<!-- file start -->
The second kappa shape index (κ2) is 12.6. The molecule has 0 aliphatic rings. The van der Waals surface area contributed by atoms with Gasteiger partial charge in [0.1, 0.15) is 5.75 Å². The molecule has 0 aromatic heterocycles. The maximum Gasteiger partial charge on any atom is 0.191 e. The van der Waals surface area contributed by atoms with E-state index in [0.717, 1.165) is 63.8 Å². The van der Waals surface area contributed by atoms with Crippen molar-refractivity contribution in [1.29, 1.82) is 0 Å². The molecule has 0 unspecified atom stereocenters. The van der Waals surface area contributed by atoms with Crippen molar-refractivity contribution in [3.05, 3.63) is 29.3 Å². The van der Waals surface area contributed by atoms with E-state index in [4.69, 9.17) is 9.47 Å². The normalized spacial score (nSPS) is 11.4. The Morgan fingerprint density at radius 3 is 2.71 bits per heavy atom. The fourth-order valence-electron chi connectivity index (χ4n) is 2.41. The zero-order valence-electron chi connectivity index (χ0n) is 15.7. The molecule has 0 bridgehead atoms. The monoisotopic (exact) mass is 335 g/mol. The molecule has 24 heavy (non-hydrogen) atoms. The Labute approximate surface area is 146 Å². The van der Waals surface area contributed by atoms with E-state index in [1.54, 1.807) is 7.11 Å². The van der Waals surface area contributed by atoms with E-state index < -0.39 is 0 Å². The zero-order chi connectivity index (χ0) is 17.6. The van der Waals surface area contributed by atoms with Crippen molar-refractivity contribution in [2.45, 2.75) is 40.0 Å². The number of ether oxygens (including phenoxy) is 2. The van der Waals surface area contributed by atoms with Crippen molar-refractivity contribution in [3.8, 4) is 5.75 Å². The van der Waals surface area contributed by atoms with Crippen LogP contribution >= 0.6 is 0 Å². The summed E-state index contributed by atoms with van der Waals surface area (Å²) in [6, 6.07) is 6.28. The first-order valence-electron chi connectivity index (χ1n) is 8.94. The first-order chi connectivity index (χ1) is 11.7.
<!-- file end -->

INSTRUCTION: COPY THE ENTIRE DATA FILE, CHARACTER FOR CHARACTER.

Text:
The second kappa shape index (κ2) is 12.6. The molecule has 0 aliphatic rings. The van der Waals surface area contributed by atoms with Gasteiger partial charge in [0.1, 0.15) is 5.75 Å². The molecule has 0 aromatic heterocycles. The maximum Gasteiger partial charge on any atom is 0.191 e. The van der Waals surface area contributed by atoms with E-state index in [0.717, 1.165) is 63.8 Å². The van der Waals surface area contributed by atoms with Crippen molar-refractivity contribution in [1.29, 1.82) is 0 Å². The molecule has 0 unspecified atom stereocenters. The van der Waals surface area contributed by atoms with Crippen molar-refractivity contribution in [3.05, 3.63) is 29.3 Å². The van der Waals surface area contributed by atoms with E-state index in [4.69, 9.17) is 9.47 Å². The normalized spacial score (nSPS) is 11.4. The Morgan fingerprint density at radius 3 is 2.71 bits per heavy atom. The fourth-order valence-electron chi connectivity index (χ4n) is 2.41. The zero-order valence-electron chi connectivity index (χ0n) is 15.7. The molecule has 0 bridgehead atoms. The monoisotopic (exact) mass is 335 g/mol. The molecule has 24 heavy (non-hydrogen) atoms. The Labute approximate surface area is 146 Å². The van der Waals surface area contributed by atoms with E-state index in [1.54, 1.807) is 7.11 Å². The van der Waals surface area contributed by atoms with E-state index < -0.39 is 0 Å². The zero-order chi connectivity index (χ0) is 17.6. The van der Waals surface area contributed by atoms with Crippen molar-refractivity contribution in [2.45, 2.75) is 40.0 Å². The number of ether oxygens (including phenoxy) is 2. The van der Waals surface area contributed by atoms with Crippen molar-refractivity contribution in [3.8, 4) is 5.75 Å². The van der Waals surface area contributed by atoms with Crippen LogP contribution >= 0.6 is 0 Å². The summed E-state index contributed by atoms with van der Waals surface area (Å²) in [6, 6.07) is 6.28. The first-order valence-electron chi connectivity index (χ1n) is 8.94. The first-order chi connectivity index (χ1) is 11.7.